Trading Post

I remember 
trying to grow up and 
falling asleep in the classroom. 
Consumed by a sleepy oblivion. 
Fearing to leave, dying to escape. 
Most days it was harder to listen to good advice 
than to give it. 

I considered the city a refuge then, 
from the plague of small-town glory. 
From far away it appeared as a castle 
fortified by anonymity. 

But when I approached, 
I grew to understand, 
with every dollar spent, 
the city is a trading post, 
not a hideaway.  

There is always something to buy,
or trade away, 
or sell. 

Time in exchange for youth,
like small change deposited into parking meters,
time is paid forin partby memory 
andin partby chance. 

Love in exchange for heartbreak. 
More candles on the birthday cake, 
one-way flights taking off from the tarmac,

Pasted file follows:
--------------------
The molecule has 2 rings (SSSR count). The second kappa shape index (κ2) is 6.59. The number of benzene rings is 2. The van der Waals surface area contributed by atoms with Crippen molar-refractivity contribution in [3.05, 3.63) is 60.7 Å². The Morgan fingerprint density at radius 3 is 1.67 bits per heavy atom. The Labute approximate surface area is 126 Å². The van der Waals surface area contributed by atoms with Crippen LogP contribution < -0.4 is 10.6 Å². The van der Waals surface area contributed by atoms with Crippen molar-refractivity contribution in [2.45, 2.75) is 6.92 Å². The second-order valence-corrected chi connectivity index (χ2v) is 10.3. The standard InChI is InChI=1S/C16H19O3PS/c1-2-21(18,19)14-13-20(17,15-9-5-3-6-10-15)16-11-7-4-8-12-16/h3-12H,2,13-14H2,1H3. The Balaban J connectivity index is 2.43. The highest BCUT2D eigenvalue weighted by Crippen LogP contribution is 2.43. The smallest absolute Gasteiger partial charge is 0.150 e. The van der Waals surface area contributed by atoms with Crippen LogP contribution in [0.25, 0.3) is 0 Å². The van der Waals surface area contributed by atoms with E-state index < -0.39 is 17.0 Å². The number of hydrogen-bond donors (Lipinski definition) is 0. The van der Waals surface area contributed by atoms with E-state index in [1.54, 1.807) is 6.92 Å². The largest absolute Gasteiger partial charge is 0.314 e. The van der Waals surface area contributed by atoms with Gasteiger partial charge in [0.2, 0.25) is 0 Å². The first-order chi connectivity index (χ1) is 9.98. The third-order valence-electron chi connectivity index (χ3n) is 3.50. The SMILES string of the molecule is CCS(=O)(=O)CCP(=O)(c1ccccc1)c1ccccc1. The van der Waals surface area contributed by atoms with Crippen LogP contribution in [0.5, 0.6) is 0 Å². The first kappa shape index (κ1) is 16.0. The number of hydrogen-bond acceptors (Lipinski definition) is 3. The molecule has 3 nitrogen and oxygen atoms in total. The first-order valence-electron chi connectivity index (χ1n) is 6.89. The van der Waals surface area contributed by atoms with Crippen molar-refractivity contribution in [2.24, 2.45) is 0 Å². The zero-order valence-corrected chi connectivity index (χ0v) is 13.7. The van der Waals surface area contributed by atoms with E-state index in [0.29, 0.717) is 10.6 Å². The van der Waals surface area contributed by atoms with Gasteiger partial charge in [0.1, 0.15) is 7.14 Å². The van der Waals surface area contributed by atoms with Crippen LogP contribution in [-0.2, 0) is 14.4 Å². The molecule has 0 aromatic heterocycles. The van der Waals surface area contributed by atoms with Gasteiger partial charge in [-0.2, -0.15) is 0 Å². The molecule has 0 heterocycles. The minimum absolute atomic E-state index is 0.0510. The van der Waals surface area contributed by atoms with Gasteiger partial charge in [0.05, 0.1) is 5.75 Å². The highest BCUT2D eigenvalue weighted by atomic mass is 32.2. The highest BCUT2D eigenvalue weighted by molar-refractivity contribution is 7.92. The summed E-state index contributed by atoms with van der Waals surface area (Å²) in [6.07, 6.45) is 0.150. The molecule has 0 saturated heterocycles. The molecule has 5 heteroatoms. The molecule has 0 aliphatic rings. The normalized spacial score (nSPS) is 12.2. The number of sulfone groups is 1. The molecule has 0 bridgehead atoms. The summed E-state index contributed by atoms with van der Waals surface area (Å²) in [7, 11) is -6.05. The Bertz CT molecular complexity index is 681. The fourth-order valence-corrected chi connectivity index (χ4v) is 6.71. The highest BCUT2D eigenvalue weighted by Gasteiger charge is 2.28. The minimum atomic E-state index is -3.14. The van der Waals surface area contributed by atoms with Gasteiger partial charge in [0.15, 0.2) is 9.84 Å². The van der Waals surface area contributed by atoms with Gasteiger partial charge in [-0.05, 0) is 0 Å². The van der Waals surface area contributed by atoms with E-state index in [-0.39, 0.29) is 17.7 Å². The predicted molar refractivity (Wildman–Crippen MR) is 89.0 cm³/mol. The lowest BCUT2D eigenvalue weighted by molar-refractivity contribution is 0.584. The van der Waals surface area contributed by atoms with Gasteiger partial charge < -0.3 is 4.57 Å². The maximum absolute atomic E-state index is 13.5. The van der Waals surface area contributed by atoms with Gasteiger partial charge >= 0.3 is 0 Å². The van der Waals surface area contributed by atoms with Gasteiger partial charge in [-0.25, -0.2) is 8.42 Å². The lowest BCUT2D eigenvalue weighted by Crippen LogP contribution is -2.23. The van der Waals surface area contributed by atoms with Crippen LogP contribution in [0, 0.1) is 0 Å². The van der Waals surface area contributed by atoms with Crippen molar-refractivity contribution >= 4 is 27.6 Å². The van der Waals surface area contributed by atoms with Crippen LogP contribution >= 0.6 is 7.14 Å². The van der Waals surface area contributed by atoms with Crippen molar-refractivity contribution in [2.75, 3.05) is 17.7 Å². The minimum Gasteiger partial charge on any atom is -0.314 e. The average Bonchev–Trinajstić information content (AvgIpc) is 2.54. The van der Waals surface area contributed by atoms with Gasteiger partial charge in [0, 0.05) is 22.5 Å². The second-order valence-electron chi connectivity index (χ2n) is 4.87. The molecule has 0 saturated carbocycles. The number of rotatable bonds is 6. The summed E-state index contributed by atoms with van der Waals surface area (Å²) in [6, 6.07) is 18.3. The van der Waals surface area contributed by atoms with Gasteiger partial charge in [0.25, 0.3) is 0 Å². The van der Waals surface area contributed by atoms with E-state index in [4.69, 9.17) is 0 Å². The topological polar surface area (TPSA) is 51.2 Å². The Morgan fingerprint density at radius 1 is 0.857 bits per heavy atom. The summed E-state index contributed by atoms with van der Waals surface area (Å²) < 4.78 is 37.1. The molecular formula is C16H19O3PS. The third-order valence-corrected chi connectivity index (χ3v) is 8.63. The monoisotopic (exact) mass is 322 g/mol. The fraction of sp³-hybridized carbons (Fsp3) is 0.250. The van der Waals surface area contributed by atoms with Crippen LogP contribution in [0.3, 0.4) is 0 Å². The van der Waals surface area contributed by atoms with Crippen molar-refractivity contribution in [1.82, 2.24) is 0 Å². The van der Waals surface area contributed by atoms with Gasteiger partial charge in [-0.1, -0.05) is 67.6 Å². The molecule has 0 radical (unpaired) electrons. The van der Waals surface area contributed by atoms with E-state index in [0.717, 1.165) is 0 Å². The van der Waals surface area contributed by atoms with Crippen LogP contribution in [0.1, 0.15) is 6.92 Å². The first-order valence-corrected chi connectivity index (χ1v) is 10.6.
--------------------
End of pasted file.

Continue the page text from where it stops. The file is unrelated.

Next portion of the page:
words lost in translation. 

Dreams in exchange for reality. 
Given away until the dreams stored away 
become depleted
—you wonder how to get more—
and reality becomes distorted.
and intangible at once. 
Until it is hard to remember 
where it was you started from. 

But I am 
getting better at haggling
and I write letters home. 

I promise, 
it gets easier 
To climb out of bed. 
To take your own advice.
To dream without fear of reality. 
To love without heartbreak.
To spend time without bargaining 

away your youth. 

By Megan Loreto

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